14. Future Licensing in the 2150-2160 MHz Band. In the Emerging Technologies proceeding, the Commission recognized two divergent objectives when considering the types of modifications and expansions existing licensees could make without affecting their status with respect to emerging technology licensees—on one hand, existing licensees must be allowed a certain amount of flexibility to operate without devaluing the usefulness of their facilities; on the other hand, the new entrants must be provided with a stable environment in which to plan and implement new services. The Commission decided that the best way to balance these divergent objectives was to establish procedures whereby existing licensees who chose to modify or expand their facilities after a particular date set by the Commission, would do so on a secondary basis to emerging technology licensees. Consistent with this current relocation policy and in order to provide some certainty to new AWS licensees on the scope of their relocation obligation, the NPRM proposes that major modifications to authorized facilities, as discussed in the next paragraph, made by BRS licensees after the effective date of a Report and Order in this proceeding will not be eligible for relocation. The NPRM further proposes that major modifications and extensions to existing BRS systems will be authorized on a secondary basis to emerging technology systems in the 2150-2160 MHz band after the effective date of the Report and Order in this proceeding. Moreover, all major modifications will render the modified BRS licensee secondary to emerging technology operations, unless the incumbent affirmatively justifies primary status and establishes that the modification would not add to the relocation costs of the emerging technology licensees. In addition, the NPRM proposes that BRS facilities newly authorized in the 2150-2160 MHz band after the effective date of a Report and Order in this proceeding would not be eligible for relocation. The Commission seeks comment on these proposals.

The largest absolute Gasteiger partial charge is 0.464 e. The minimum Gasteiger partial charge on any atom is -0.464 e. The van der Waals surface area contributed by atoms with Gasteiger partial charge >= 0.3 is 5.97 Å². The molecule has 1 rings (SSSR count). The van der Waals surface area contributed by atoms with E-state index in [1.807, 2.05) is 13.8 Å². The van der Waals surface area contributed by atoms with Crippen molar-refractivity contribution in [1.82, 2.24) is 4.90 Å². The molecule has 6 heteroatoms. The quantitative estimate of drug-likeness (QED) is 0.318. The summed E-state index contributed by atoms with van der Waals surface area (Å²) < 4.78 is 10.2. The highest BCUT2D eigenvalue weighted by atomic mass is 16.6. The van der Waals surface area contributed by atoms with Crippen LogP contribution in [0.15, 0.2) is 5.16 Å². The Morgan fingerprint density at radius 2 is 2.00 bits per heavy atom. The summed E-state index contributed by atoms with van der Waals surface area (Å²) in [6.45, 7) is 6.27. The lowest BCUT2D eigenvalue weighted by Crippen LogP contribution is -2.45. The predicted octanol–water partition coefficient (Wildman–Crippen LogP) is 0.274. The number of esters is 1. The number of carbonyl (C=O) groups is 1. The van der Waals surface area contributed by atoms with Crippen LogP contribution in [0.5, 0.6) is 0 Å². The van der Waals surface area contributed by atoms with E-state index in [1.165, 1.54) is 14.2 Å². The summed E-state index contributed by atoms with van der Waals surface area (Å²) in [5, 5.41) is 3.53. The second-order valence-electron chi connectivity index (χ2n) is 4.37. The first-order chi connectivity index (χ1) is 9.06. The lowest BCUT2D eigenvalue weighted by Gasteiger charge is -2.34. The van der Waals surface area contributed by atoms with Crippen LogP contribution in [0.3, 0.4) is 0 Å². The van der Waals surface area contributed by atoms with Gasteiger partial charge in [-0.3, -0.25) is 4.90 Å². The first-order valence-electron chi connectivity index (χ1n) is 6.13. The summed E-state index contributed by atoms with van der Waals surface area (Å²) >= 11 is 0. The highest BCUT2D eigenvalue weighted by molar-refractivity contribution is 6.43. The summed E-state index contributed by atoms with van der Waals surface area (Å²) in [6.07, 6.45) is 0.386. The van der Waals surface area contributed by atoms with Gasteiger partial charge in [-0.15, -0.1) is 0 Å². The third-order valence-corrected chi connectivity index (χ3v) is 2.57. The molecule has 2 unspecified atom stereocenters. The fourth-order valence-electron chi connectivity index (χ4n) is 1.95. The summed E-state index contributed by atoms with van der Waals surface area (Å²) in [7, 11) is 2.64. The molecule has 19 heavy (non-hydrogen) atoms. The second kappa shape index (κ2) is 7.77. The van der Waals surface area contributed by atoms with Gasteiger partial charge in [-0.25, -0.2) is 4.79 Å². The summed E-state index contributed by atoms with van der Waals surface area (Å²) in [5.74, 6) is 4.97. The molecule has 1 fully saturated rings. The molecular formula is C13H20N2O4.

15. For purposes of relocation, the NPRM proposes to adopt criteria that would be the basis for determining what qualifies as a major modification for BRS licensees. Adopting major modification criteria for the purposes of relocation is necessary because BRS licensees are now licensed on a geographic area basis, and thus are allowed to place transmitters anywhere within their defined service area without prior authorization so long as the licensee's operations comply with the applicable service rules, do not affect radio-frequency zones, or require environmental review or international coordination. Specifically, the NPRM proposes to adopt criteria that, for example, would classify the additions of new transmit sites or base stations and changes to existing facilities that would increase the size or coverage of the service area or interference potential as types of modifications that are major, and thus not eligible for relocation. Traditionally, these limits have been expressed by identifying the distance by which existing transmit sites can be relocated, limiting increases in emissions, and various other means. Accordingly, the Commission seeks comment on what the criteria should be for major modifications and, in particular, the criteria in the former major modification rule for BRS licensees, codified at 47 CFR 21.23; the former rule for EBS licensees codified at 47 CFR 74.911(a)(2); or the current rule for wireless telecommunications services in § 1.929(d).